Onirim (Z-Man Games, 2015)

Date played: June 24, 2020

Basic details: 1-2 players (cooperative); 15 minutes

Gist of the game: In this game, you are traveling through a dreamscape and need to find 8 doors before the dream ends. Obtain all 8 doors before the deck runs out and win. Have an empty deck when you need to draw and you lose.

To get a door, you must either play three cards of the same color in a row or, upon drawing a door from the deck, discard a key card of the same color from your hand.

You begin the game with a hand of 5 cards that includes neither doors nor dreams. On each turn, you play or discard a card, draw your hand back up to 5, and shuffle any cards you put in your limbo pile (such a door that you didn’t have a key for) back into your deck. If you discard a sun or moon card, play proceeds as normal. If you discard a key card, you trigger a prophecy. To carry out the prophecy, look at the top 5 cards of the deck, discard 1, and put the remaining 4 cards back on top of the deck in any order. If you draw a dream (nightmare in the base game) card, you must resolve it immediately. To resolve a nightmare, you must do one of the following: discard a key card; place a door card you’ve acquired in the limbo pile; reveal the top 5 cards of the deck and discard all except door and dream cards, which are placed in the limbo pile; discard your whole hand and draw a fresh hand the same way you did at the beginning of the game, with door and nightmare cards going into the limbo pile until you have a hand of 5 dream location cards.

If you play 3 cards of the same color in a row (but no two cards of the same symbol placed next to each other), you get to search the deck for a door of that color. There are 4 colors and 8 doors, 2 of each color.

In a 2-player game, each player must acquire 4 doors, 1 of each color.

There are also 7 expansions built in, each involving the addition of a new set of cards and new objectives beyond just collecting the 8 doors.

Color commentary: This is a fun game, and I’m really enjoying the aesthetics of the Oniverse with its Jean-Michel Basquiat-esque artwork. It’s a pretty light game, though it ultimately involves a tremendous amount of shuffling (every time you put your limbo pile in, after finding a door, etc.), possibly an excessive amount. Like, it felt like equal parts playing and shuffling, and still I would see runs of like 3 nightmares in a row every time I shuffled (and every time I saw them, I separated them, only to see them again the next time I shuffled).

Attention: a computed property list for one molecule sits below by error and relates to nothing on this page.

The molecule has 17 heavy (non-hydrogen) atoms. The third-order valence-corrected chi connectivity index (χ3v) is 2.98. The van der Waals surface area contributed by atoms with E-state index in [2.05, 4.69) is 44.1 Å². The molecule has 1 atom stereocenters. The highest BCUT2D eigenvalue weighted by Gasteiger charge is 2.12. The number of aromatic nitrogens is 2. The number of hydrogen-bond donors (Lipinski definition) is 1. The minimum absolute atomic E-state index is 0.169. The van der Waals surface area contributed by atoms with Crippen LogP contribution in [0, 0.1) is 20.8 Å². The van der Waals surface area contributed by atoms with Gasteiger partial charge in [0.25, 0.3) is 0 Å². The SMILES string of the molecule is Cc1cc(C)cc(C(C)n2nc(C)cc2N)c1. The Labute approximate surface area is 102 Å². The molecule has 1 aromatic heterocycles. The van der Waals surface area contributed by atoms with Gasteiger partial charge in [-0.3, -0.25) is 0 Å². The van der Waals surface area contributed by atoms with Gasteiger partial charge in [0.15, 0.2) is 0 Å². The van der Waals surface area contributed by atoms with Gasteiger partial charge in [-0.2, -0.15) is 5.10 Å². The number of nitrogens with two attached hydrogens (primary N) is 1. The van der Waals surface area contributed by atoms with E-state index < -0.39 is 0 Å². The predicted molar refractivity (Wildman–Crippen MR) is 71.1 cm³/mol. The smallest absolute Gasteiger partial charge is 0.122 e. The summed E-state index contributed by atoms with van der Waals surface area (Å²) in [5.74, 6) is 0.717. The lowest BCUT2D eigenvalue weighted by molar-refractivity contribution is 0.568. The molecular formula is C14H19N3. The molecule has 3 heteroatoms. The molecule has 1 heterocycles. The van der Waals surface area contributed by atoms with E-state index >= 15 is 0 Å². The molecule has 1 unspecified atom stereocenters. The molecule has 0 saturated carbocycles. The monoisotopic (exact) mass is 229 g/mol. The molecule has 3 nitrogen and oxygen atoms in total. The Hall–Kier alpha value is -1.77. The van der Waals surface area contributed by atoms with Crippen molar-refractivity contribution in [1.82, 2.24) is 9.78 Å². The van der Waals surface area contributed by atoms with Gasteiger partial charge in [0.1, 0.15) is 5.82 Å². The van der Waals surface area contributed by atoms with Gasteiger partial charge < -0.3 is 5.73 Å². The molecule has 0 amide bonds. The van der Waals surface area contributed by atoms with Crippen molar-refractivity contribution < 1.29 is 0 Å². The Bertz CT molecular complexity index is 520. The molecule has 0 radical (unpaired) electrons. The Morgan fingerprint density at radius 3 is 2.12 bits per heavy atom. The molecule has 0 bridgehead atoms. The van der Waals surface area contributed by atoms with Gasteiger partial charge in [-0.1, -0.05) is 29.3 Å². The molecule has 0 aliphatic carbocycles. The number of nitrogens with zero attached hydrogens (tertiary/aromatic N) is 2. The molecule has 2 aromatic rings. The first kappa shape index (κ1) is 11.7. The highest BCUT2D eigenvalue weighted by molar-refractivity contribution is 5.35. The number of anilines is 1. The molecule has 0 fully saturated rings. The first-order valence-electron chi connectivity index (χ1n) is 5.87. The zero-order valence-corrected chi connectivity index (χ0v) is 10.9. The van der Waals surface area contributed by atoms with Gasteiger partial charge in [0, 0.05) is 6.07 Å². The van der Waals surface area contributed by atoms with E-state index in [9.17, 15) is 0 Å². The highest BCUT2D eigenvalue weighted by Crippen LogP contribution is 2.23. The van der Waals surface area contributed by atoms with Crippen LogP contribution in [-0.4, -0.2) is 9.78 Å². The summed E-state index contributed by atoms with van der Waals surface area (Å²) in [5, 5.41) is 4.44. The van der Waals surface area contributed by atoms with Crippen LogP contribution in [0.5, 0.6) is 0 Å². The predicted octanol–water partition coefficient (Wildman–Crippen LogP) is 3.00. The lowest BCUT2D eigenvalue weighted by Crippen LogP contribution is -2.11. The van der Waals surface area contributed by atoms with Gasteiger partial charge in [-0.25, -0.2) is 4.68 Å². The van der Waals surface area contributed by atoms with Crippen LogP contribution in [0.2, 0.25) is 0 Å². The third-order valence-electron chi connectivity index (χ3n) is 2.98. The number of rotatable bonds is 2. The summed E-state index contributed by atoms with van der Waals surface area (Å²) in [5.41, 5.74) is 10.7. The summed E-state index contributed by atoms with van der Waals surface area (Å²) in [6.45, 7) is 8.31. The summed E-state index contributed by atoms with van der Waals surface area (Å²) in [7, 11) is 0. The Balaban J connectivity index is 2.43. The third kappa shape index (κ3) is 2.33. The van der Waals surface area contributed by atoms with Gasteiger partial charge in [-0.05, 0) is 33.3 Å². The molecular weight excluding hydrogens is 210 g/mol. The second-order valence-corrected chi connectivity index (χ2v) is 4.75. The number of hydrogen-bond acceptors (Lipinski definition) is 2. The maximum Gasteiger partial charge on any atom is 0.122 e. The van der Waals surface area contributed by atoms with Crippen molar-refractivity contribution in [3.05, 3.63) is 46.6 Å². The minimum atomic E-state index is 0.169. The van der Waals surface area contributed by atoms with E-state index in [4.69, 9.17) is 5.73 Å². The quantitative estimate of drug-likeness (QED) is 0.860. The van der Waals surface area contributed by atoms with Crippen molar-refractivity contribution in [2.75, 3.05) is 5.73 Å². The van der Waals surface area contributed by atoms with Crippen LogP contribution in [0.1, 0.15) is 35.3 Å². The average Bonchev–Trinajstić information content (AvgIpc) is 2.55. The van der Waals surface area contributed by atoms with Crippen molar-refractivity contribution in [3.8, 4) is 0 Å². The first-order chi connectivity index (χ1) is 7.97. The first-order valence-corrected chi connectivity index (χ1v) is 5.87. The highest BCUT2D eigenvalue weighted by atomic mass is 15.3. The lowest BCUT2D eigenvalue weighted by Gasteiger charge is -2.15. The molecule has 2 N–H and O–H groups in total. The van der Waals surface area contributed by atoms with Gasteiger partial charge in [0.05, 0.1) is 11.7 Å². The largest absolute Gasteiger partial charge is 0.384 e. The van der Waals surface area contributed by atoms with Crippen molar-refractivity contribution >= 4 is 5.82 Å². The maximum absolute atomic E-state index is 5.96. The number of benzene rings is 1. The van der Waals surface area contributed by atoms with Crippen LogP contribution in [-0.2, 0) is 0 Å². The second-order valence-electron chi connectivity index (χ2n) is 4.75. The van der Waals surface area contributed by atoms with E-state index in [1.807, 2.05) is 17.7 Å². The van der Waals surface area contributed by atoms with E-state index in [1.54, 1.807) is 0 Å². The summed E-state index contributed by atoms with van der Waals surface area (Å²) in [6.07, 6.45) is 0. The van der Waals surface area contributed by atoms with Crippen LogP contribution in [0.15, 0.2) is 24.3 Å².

This game is more portable for 1 player than 2, though depending on the public space it might still be a little large (wide) even with 1 player. There’d be no problem at a 4-top, but it might be a little cramped at a 2-top. Because the total width ends up divided between partners in a 2-player game, a 2-player version might work better at a 2-top than a 1-player would. That said, compared to something like Catan or even like Machi Koro, still very portable.

Every expansion appears to make it more difficult to win the game. One expansion, for instance, requires you to earn the doors in a specific order. I wish they added something besides additional difficulty, because they all look incredible, but I like winning, and they all seem like they would decrease the chances of doing so by moderate to extremely large amounts.

Thoughts M might have had if he had played: This may come as a surprise, since I never comment on the artwork of games, but I also enjoy the abstract boldness of the Oniverse games. A lot of the game is luck, in terms of having the right cards at the right time to make a run of 3, but there’s a definite strategy involved when choosing what action to perform when resolving a nightmare. If you only need 1 more door and your hand isn’t helpful, it’s probably a smart move to discard your hand. Unless it’s the very beginning of a game, you probably don’t want to put a door in limbo because of the dwindling number of cards in that color to earn it back. Discarding a key if you already have both doors, or even just one of a color, is a potentially good call, and keeping a key card on hand even after earning both doors of that color as a kind of nightmare insurance isn’t a bad idea. Discarding 5 cards from the deck is a real gamble because that grouping may have the cards you need, and also increases the nightmare-to-location ratio since nightmares don’t get discarded if they’re drawn as part of the 5. Nonetheless, if you have a hand that is going to work for you for at least one door and you don’t have a key you can discard, discarding from the top of the deck might be the best choice.

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